• Share what you’re feeling with trusted friends or mentors: People who have more experience can reassure you that what you’re feeling is normal.

The Impostor Syndrome And Our Expectations

The Impostor Syndrome And Our Expectations

The new generation has experienced a never-ending stream of expectations, where their achievements are never enough. They are always pushed up on the edge of perfection, being rated and scored ever...

Young Achievers With Impostor Syndrome

  • Most of the young achievers having impostor syndrome feel like a fraud and are constantly judging themselves as not being up-to-the-mark in their endeavours.
  • Their parents may have empathized on achievements too much, and engaged in praising or criticizing them during their formative years.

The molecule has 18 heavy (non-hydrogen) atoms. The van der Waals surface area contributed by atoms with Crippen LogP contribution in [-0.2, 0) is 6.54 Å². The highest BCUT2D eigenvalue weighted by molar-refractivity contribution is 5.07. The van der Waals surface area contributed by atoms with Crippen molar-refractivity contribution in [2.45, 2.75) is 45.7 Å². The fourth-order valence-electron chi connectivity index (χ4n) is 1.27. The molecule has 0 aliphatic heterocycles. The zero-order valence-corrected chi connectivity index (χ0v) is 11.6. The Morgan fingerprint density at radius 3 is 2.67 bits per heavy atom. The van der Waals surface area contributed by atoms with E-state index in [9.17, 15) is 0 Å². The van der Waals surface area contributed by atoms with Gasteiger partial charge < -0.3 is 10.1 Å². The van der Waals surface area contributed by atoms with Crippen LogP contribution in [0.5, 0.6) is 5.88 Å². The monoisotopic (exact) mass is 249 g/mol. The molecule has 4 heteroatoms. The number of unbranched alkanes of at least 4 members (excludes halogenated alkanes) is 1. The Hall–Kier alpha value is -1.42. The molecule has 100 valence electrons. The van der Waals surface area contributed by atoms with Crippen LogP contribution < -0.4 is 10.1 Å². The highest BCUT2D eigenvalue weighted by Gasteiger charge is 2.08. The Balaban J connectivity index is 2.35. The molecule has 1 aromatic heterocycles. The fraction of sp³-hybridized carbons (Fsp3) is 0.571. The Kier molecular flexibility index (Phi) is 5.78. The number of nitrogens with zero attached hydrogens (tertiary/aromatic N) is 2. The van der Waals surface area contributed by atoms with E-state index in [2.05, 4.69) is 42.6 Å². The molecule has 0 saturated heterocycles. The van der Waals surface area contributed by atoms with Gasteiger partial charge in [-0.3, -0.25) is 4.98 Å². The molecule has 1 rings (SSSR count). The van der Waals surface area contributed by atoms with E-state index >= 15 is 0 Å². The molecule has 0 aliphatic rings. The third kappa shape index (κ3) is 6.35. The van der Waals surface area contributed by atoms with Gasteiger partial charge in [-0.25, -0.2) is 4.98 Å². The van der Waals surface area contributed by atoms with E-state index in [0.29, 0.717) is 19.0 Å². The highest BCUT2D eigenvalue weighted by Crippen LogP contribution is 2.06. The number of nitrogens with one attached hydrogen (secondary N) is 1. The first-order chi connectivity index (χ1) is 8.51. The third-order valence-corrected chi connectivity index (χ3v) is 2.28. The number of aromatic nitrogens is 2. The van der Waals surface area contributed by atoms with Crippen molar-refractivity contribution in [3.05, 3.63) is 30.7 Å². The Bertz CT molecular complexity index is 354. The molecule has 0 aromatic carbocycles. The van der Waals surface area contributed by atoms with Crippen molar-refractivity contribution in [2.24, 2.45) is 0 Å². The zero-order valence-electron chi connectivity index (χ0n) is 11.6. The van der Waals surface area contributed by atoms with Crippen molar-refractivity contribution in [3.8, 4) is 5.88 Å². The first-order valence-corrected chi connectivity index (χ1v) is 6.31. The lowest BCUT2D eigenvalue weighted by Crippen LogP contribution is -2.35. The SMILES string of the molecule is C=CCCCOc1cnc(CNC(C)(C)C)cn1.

• They might attribute their achievements to pure luck, but blame themselves for their failures.

Five Ways To Handle Impostor Syndrome

  1. Instead of a constant judgement of your thoughts, we must find acceptance and get curious over the feelings, dumping the negativity around them.
  2. Delving a bit into our own childhood, we can try to be compassionate towards ourselves, gently handling our emotions and worries.
  3. Realize that the feeling of impostor syndrome is just a byproduct of being out of your comfort zone, and into the learning zone.
  4. Make use of the impostor syndrome to work hard and push yourself to improvise, for yourself.
  5. Engage with such feelings in a healthy, objective way and understand that your achievements are a sign of your intelligence.